Wednesday, December 31, 2014

Slideshow Builder (Lite) 2.3.2 by BitWink Ltd.

Initially tested under iOS 5.1.1 on a 4th generation iPod touch.

I wanted to make, entirely on my iPod, slideshows with captions. Primarily, I wanted to be able to share such slideshows in person, but ideally they could also be shared with (at least) other iOS users. The latter is possible, although the other parties must similarly install the free Slideshow Builder Lite (or the paid version SlideShow Builder) app, and then download slideshows. Users of the Lite version can make a single slideshow (at a time; you can delete one and make a different one repeatedly). I used the free Slideshow Builder Lite to test whether this app suited my needs. Subsequently, I bought Slideshow Builder.

Within the iOS Camera Roll, the right-facing triangle starts slideshow (you would presumably use an album of images for slideshows, as opposed to the entire Camera Roll), but captions would have to be added to the images in some other app, after which the images would need to be re-added to the Camera Roll (and your targeted album). Music is an option. Beyond these Camera Roll's basic capabilities, Slideshow Builder allows:
  • Reordering of pictures
  • Basic captioning (3/28/15: When viewing a slideshow, captioned images can be saved as iOS screenshot images, which I first did under iOS 6.)
  • Sharing of slideshows
  • Special effects
  • Option to store independent copies of images and music, insulating slideshows against deletion of the original source from Camera Roll or the Music app, at the cost of using more storage memory. I particularly like this option because I prefer my slideshows kept separate from Camera Roll.
  • Each slideshow can be saved either on only the device where it was created, or on all devices using the same Apple ID. In the latter case, updates (at least revised captions) will automatically be shared across devices via iCloud.

Lite has a limit of 20 pictures, and includes one advertising slide (which is displayed for a shorter time than the default 3.5 seconds of other slides). 20 slides may be a decent limit even in the paid version to avoid taxing viewer tolerance.

Slideshows can be shared with other iOS users via Dropbox/email/iCloud (time limited) running either the Lite or full version of the app, so iOS only. iPod photos with their relatively low resolution don't look great on an iPad 2 up close, but look "good enough" (depending on your photographic sensibilities) from farther away. iPhone picture quality is better than that of an iPod so shouldn't suffer as much. According to what I see, the Dropbox/iCloud (though I only tested iCloud) apparent advantage over email is that until the recipient downloads the slideshow, you can continue to make changes (e.g., tweaking captions), so the recipient will see the most up-to-date version when they download it.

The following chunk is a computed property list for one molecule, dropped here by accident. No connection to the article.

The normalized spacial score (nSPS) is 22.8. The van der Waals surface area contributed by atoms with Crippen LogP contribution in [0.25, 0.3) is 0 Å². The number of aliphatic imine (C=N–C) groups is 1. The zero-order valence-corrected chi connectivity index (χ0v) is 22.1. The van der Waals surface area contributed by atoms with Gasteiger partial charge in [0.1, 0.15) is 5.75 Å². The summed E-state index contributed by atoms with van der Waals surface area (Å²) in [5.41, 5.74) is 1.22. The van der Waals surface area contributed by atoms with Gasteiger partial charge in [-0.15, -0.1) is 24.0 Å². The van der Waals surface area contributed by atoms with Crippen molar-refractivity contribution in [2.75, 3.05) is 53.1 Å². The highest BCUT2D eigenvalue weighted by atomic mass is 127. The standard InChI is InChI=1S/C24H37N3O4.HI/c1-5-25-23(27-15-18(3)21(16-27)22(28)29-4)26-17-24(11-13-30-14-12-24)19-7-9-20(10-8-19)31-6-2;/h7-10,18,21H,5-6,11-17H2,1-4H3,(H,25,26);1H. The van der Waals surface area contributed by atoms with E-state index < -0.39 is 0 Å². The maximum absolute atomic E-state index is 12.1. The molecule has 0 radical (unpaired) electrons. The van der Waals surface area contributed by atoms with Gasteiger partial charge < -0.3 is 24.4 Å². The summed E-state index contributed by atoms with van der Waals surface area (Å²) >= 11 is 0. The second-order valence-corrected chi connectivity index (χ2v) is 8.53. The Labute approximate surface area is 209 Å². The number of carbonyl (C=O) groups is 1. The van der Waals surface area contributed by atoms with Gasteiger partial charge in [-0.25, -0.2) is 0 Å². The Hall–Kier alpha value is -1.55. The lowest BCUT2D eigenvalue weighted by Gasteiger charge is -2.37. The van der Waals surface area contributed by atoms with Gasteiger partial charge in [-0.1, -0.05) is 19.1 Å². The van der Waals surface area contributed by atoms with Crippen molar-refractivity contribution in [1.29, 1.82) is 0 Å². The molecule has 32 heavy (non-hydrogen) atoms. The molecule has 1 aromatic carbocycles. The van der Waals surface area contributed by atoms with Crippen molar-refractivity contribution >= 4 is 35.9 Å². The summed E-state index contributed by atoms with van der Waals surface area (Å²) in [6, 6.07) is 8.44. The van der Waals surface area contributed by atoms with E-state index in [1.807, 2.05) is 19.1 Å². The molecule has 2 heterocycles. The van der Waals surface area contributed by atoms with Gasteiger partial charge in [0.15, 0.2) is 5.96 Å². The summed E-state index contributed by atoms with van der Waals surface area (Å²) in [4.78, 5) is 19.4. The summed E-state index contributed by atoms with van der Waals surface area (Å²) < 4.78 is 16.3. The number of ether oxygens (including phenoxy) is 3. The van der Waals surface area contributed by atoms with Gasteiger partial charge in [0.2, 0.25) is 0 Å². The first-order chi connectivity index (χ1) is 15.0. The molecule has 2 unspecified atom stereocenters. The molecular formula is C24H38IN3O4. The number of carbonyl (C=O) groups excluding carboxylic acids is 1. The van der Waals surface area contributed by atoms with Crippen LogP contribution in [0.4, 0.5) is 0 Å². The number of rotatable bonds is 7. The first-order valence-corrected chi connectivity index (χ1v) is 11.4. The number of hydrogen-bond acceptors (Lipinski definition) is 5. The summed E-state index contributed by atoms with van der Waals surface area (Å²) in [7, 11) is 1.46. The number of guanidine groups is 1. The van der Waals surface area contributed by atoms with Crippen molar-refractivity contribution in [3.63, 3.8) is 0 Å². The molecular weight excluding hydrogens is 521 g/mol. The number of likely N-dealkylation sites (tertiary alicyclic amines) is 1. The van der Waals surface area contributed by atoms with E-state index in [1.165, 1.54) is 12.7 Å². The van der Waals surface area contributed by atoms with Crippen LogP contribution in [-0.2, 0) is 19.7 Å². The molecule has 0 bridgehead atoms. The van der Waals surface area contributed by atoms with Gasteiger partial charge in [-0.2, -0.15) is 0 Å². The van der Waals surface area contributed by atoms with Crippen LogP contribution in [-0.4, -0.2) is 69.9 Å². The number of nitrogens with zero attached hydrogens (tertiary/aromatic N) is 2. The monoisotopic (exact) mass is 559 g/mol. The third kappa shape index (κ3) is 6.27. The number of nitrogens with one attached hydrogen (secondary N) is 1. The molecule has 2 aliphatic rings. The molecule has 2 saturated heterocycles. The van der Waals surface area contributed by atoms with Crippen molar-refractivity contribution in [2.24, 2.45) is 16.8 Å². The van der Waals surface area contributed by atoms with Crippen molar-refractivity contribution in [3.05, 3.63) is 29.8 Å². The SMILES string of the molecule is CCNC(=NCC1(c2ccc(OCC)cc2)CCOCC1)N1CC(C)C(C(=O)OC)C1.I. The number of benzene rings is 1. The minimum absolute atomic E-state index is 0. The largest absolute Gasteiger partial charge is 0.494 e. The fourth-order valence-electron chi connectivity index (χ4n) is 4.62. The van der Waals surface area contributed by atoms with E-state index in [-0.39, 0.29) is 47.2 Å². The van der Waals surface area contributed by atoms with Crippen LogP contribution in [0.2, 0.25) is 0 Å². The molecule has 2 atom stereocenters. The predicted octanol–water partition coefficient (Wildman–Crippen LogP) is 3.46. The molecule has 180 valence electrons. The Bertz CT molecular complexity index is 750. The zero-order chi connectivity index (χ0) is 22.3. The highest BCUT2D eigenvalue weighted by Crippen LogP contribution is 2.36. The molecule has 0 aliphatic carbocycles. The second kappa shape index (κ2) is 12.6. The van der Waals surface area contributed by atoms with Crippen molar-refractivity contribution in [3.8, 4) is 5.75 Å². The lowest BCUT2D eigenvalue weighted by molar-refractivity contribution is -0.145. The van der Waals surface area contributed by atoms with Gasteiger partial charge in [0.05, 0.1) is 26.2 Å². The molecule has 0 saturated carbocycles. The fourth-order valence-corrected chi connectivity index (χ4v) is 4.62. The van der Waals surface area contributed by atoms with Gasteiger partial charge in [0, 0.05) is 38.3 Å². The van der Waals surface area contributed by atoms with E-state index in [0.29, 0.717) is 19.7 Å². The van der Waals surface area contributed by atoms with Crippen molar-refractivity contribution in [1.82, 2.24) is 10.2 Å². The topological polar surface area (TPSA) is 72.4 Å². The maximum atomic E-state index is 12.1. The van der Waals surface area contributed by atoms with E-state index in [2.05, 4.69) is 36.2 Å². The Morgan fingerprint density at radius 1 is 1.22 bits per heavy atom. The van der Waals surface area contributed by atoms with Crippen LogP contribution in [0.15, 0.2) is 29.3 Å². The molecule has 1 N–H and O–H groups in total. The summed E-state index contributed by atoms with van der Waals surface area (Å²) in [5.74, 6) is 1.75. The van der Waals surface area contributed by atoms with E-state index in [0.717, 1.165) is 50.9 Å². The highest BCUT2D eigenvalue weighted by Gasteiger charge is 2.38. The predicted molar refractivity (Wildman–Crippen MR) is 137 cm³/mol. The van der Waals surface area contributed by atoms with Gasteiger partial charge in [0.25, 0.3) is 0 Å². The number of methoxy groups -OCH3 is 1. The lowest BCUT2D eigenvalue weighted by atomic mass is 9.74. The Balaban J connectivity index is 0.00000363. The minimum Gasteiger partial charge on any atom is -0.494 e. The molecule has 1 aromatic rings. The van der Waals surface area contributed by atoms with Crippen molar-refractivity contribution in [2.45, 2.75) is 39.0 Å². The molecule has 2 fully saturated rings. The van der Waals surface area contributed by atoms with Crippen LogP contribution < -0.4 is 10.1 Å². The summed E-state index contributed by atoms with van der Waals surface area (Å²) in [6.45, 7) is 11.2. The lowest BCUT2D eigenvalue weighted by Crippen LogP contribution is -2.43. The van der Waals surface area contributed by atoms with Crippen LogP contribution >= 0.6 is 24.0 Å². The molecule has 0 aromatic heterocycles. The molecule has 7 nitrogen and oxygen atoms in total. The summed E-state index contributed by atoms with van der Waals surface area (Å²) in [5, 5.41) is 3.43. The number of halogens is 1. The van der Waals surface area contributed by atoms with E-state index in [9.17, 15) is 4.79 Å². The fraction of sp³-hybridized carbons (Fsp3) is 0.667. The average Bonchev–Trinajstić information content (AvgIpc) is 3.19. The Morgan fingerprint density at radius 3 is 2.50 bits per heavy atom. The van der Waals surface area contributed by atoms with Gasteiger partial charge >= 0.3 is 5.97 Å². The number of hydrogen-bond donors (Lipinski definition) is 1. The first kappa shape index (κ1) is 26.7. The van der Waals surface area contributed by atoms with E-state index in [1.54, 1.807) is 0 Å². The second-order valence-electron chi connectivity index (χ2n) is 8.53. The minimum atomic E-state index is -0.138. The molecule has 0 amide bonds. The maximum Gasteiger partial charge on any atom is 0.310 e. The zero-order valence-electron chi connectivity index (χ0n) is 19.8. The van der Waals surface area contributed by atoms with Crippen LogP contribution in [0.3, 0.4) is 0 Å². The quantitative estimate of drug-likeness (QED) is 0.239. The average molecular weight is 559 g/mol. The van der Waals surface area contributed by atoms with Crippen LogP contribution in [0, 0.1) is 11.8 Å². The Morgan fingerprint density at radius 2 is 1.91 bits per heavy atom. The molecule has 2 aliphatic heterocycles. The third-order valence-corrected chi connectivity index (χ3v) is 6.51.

My settings choices (in case I ever have to reinstall):
  • Photos and Music: Copied to Slideshow
  • Default Settings for Slides (can be overridden for any slide):
  • Play Each Slide For: 3.5 seconds (default)
  • Zoom to Fill Screen OFF
  • Ken Burns effect OFF
  • Faces Animation OFF
  • Slide Transition: Dissolve

My two Chinese keyboard choices (Chinese - Traditional: Handwriting; Chinese - Traditional: Zhuyin) are not available for captions.

2 comments:

  1. Hi, Ken ho
    I am finding a person who is willing to give me it a feedback for this app(only if you are interested in.., HiNative. You can ask as this, https://hinative.com/en-us/questions/35570 One Chinese question, ten mintues, three answers.

    By the way, I jumped from the lists of spanish-learning, but you are into Chinese, and French?? hehe.

    ReplyDelete
  2. kinichi,
    I looked at your poll but I'm not going to sign up to comment there, and you have enough good comments already. Unlike the folks who already commented, I'm not a native Chinese speaker. I would say, however, that in your phrase, 像 is already a verb, which is why 是 before it sounds a little unnatural (even to me). Without 是, your phrase sounds like a comment on something someone might have observed, like the state of industry, or the environmental situation, etc. In my own listening experience, I've heard comments having that type of grammatical structure (without 是) from native Chinese speakers.

    ReplyDelete